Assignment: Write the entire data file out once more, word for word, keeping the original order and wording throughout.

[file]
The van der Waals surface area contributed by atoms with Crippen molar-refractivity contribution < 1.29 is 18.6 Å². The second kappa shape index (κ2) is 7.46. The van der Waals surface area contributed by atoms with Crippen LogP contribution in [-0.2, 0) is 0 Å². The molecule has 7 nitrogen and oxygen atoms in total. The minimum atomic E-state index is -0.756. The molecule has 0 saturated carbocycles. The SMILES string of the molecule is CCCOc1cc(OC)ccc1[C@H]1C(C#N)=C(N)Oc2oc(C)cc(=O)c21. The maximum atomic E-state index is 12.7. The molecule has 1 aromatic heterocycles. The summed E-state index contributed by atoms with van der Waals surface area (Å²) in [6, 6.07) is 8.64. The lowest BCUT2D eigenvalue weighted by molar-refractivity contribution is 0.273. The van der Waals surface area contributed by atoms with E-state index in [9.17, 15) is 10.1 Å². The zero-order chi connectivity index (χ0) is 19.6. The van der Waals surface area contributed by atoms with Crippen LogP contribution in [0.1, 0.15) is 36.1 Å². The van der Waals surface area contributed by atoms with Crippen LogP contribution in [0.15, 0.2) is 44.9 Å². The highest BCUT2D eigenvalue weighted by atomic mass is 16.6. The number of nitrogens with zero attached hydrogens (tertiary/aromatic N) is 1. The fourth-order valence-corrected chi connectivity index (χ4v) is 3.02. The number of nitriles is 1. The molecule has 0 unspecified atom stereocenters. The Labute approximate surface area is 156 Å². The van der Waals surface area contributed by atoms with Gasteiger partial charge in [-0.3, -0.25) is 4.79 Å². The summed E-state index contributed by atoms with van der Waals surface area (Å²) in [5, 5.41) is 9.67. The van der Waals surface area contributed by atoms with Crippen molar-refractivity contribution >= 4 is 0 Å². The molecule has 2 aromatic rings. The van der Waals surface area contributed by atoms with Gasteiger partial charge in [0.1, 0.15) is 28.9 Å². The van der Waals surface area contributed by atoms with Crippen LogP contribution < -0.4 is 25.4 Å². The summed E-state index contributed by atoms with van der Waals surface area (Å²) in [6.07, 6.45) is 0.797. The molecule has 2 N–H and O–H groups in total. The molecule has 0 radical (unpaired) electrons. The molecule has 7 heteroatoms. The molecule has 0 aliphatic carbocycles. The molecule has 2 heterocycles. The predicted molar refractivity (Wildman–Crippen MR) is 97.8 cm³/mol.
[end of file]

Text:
The van der Waals surface area contributed by atoms with Crippen molar-refractivity contribution < 1.29 is 18.6 Å². The second kappa shape index (κ2) is 7.46. The van der Waals surface area contributed by atoms with Crippen LogP contribution in [-0.2, 0) is 0 Å². The molecule has 7 nitrogen and oxygen atoms in total. The minimum atomic E-state index is -0.756. The molecule has 0 saturated carbocycles. The SMILES string of the molecule is CCCOc1cc(OC)ccc1[C@H]1C(C#N)=C(N)Oc2oc(C)cc(=O)c21. The maximum atomic E-state index is 12.7. The molecule has 1 aromatic heterocycles. The summed E-state index contributed by atoms with van der Waals surface area (Å²) in [6, 6.07) is 8.64. The lowest BCUT2D eigenvalue weighted by molar-refractivity contribution is 0.273. The van der Waals surface area contributed by atoms with E-state index in [9.17, 15) is 10.1 Å². The zero-order chi connectivity index (χ0) is 19.6. The van der Waals surface area contributed by atoms with Crippen LogP contribution in [0.1, 0.15) is 36.1 Å². The van der Waals surface area contributed by atoms with Crippen LogP contribution in [0.15, 0.2) is 44.9 Å². The highest BCUT2D eigenvalue weighted by atomic mass is 16.6. The number of nitrogens with zero attached hydrogens (tertiary/aromatic N) is 1. The fourth-order valence-corrected chi connectivity index (χ4v) is 3.02. The number of nitriles is 1. The molecule has 0 unspecified atom stereocenters. The Labute approximate surface area is 156 Å². The van der Waals surface area contributed by atoms with Gasteiger partial charge in [-0.3, -0.25) is 4.79 Å². The summed E-state index contributed by atoms with van der Waals surface area (Å²) in [5, 5.41) is 9.67. The van der Waals surface area contributed by atoms with Crippen molar-refractivity contribution >= 4 is 0 Å². The molecule has 2 aromatic rings. The van der Waals surface area contributed by atoms with Gasteiger partial charge in [0.1, 0.15) is 28.9 Å². The van der Waals surface area contributed by atoms with Crippen LogP contribution < -0.4 is 25.4 Å². The summed E-state index contributed by atoms with van der Waals surface area (Å²) in [6.07, 6.45) is 0.797. The molecule has 2 N–H and O–H groups in total. The molecule has 0 radical (unpaired) electrons. The molecule has 7 heteroatoms. The molecule has 0 aliphatic carbocycles. The molecule has 2 heterocycles. The predicted molar refractivity (Wildman–Crippen MR) is 97.8 cm³/mol.